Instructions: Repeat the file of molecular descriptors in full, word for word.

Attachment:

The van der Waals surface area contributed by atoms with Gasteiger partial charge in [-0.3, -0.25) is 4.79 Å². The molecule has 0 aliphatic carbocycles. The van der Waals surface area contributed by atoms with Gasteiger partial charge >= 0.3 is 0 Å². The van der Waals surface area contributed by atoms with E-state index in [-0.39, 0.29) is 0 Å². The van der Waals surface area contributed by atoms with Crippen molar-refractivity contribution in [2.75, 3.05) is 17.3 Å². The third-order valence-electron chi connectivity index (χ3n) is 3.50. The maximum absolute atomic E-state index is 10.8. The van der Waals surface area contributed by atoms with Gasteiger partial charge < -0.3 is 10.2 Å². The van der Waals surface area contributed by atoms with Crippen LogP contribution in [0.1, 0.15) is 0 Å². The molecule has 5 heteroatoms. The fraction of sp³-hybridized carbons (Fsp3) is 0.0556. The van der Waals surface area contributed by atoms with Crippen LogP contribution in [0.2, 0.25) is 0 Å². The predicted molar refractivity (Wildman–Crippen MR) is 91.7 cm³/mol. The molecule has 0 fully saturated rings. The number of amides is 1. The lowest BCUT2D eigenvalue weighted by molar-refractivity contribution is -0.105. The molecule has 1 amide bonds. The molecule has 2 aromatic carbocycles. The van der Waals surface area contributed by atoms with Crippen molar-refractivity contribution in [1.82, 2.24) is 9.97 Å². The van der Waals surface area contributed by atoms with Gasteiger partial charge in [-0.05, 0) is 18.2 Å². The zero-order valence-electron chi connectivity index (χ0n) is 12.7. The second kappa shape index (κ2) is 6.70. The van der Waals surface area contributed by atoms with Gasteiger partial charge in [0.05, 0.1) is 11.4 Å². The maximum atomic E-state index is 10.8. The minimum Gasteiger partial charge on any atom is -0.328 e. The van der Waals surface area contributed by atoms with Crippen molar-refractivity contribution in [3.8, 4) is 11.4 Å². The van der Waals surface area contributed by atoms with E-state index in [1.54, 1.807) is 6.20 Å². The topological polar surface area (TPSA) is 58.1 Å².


The van der Waals surface area contributed by atoms with Gasteiger partial charge in [-0.3, -0.25) is 4.79 Å². The molecule has 0 aliphatic carbocycles. The van der Waals surface area contributed by atoms with Gasteiger partial charge >= 0.3 is 0 Å². The van der Waals surface area contributed by atoms with E-state index in [-0.39, 0.29) is 0 Å². The van der Waals surface area contributed by atoms with Crippen molar-refractivity contribution in [2.75, 3.05) is 17.3 Å². The third-order valence-electron chi connectivity index (χ3n) is 3.50. The maximum absolute atomic E-state index is 10.8. The van der Waals surface area contributed by atoms with Gasteiger partial charge < -0.3 is 10.2 Å². The van der Waals surface area contributed by atoms with Crippen LogP contribution in [0.1, 0.15) is 0 Å². The molecule has 5 heteroatoms. The fraction of sp³-hybridized carbons (Fsp3) is 0.0556. The van der Waals surface area contributed by atoms with Crippen LogP contribution in [0.2, 0.25) is 0 Å². The predicted molar refractivity (Wildman–Crippen MR) is 91.7 cm³/mol. The molecule has 0 fully saturated rings. The number of amides is 1. The lowest BCUT2D eigenvalue weighted by molar-refractivity contribution is -0.105. The molecule has 1 amide bonds. The molecule has 2 aromatic carbocycles. The van der Waals surface area contributed by atoms with Crippen molar-refractivity contribution in [1.82, 2.24) is 9.97 Å². The van der Waals surface area contributed by atoms with Gasteiger partial charge in [-0.05, 0) is 18.2 Å². The zero-order valence-electron chi connectivity index (χ0n) is 12.7. The second kappa shape index (κ2) is 6.70. The van der Waals surface area contributed by atoms with Gasteiger partial charge in [0.05, 0.1) is 11.4 Å². The maximum atomic E-state index is 10.8. The minimum Gasteiger partial charge on any atom is -0.328 e. The van der Waals surface area contributed by atoms with Crippen molar-refractivity contribution in [3.8, 4) is 11.4 Å². The van der Waals surface area contributed by atoms with E-state index in [1.54, 1.807) is 6.20 Å². The topological polar surface area (TPSA) is 58.1 Å².